This volume also provides excellent and thought-provoking contributions on the relevance and role of public opinion for the ‘special relationship’. Robert M. Hendershot propounds that public opinion is highly representative of the state of Anglo-American relations and John Dumbrell explains the effect of public opinion on the relationship between Blair and Bush and the knock-on effects for a different form of interaction between Brown and Obama. He points out that the resonance of the sentimentality of the relationship with the public has a direct impact on the leaders of both countries, urging them to at least present the image of a ‘special relationship’. He also rightly credits public opinion with institutionalising the cultural sinews and mythical sentiments of the relationship, creating a ‘self-sustaining dynamic’. He could, however, have gone a little further in analysing how the different structures of government in each country are effected in diverse ways by public opinion which means that the role of the general public in policy-making differs in the US and the UK. Effectively this leaves the US with less room for manoeuvre and the UK leaders with slightly more autonomy-a reality which has a variety of outcomes for the idea of promoting a ‘special relationship’.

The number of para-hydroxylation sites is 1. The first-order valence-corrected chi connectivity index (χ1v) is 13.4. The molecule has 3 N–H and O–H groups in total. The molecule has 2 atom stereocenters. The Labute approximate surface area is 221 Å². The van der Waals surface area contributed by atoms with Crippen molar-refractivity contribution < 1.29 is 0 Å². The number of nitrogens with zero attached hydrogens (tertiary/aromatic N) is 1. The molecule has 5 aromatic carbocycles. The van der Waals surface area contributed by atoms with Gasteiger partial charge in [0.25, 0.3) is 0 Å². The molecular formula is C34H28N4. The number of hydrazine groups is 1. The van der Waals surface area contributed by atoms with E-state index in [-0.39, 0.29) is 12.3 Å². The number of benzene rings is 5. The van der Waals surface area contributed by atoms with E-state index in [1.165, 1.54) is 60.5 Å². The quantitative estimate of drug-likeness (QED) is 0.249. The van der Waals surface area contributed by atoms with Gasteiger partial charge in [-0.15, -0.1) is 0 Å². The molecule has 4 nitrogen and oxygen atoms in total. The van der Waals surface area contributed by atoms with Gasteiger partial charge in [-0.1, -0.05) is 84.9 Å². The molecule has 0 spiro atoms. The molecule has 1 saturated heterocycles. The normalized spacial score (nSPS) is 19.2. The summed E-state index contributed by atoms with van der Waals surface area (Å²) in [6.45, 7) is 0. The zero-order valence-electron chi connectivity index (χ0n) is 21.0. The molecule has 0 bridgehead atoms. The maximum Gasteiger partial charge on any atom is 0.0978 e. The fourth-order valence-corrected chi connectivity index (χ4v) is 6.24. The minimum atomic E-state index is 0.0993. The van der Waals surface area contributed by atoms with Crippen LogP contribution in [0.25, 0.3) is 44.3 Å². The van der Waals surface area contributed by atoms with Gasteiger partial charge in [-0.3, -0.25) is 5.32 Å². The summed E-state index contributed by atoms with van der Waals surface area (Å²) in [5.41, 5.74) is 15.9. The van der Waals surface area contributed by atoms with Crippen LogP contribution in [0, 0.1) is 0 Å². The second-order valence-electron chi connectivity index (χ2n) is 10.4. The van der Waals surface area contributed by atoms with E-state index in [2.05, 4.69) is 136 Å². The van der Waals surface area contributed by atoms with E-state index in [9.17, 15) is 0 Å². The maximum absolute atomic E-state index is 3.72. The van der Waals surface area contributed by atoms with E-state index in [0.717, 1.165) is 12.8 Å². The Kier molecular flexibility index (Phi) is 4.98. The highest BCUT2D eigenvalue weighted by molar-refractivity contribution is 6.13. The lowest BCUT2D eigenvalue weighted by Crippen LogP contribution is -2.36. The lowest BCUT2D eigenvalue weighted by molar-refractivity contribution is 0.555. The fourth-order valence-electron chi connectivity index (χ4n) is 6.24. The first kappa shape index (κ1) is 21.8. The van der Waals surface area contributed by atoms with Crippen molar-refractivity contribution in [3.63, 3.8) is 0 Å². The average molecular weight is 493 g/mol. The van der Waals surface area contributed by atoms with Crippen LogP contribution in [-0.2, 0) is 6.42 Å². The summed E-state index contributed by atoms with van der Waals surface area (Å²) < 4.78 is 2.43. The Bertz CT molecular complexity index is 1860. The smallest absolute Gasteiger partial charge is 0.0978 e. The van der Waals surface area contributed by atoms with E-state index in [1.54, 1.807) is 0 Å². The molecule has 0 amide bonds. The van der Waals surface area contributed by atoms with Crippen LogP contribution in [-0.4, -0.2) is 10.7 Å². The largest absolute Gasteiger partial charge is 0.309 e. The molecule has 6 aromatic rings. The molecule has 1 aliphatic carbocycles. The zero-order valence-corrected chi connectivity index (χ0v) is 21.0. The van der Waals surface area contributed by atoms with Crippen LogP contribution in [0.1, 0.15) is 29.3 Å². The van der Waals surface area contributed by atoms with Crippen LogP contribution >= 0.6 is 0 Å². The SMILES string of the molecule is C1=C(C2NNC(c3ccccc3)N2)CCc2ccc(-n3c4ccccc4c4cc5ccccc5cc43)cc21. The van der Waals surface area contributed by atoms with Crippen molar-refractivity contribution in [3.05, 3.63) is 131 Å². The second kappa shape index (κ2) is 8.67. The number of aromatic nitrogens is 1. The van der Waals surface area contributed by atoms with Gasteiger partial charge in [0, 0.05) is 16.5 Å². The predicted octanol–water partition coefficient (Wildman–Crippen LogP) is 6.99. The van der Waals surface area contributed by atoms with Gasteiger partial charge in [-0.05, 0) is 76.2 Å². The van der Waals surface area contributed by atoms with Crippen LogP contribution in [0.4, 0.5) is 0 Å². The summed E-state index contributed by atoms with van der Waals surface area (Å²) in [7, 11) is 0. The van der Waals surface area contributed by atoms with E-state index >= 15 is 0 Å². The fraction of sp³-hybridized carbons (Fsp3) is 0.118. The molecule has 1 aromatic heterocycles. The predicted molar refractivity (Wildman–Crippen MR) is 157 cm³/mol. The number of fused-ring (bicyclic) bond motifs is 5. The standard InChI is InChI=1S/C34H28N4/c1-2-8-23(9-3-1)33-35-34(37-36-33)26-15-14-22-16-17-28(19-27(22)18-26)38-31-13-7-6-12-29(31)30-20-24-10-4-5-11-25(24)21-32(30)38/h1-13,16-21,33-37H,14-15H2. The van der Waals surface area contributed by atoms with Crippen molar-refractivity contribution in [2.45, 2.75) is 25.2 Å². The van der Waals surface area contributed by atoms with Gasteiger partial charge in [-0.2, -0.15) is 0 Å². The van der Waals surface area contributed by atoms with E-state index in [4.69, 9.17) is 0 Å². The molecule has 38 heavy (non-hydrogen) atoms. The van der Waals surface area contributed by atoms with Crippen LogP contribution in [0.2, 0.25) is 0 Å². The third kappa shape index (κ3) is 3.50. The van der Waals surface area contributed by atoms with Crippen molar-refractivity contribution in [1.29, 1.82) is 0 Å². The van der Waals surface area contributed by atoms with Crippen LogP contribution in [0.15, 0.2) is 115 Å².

Rather predictably, with the exception of one (Tony Jackson), all of the authors in this volume conclude that there does in fact exist a ‘special relationship’ between these two states. Indeed, this is an inevitable conclusion in light of the real and sustained cooperation in the areas of defence, intelligence and nuclear cooperation which are termed here the ‘functional aspects’ of the relationship. Furthermore, the ‘cultural sinews’ of the relationship are similarly given particular weight, as it has long been the case that for political – whether realist, functional or ideational– reasons, American and British leaders have long used the rhetoric of ‘specialness’ to appeal to statesmen and the general public alike.

The more interesting conclusions of the book relate to the use of the relationship in changing the ways the two states behave and make decisions with regard to each other and broader foreign policy issues. Indeed the editors do point out that despite the asymmetric relationship that exists between the two in terms of traditional forms of hard power, there is an important strategic role played by British structural power, particularly within institutions like the United Nations and NATO. Where the arguments about the global role of the bilateral partnership are less convincing is in the consideration of the British and American role in the world.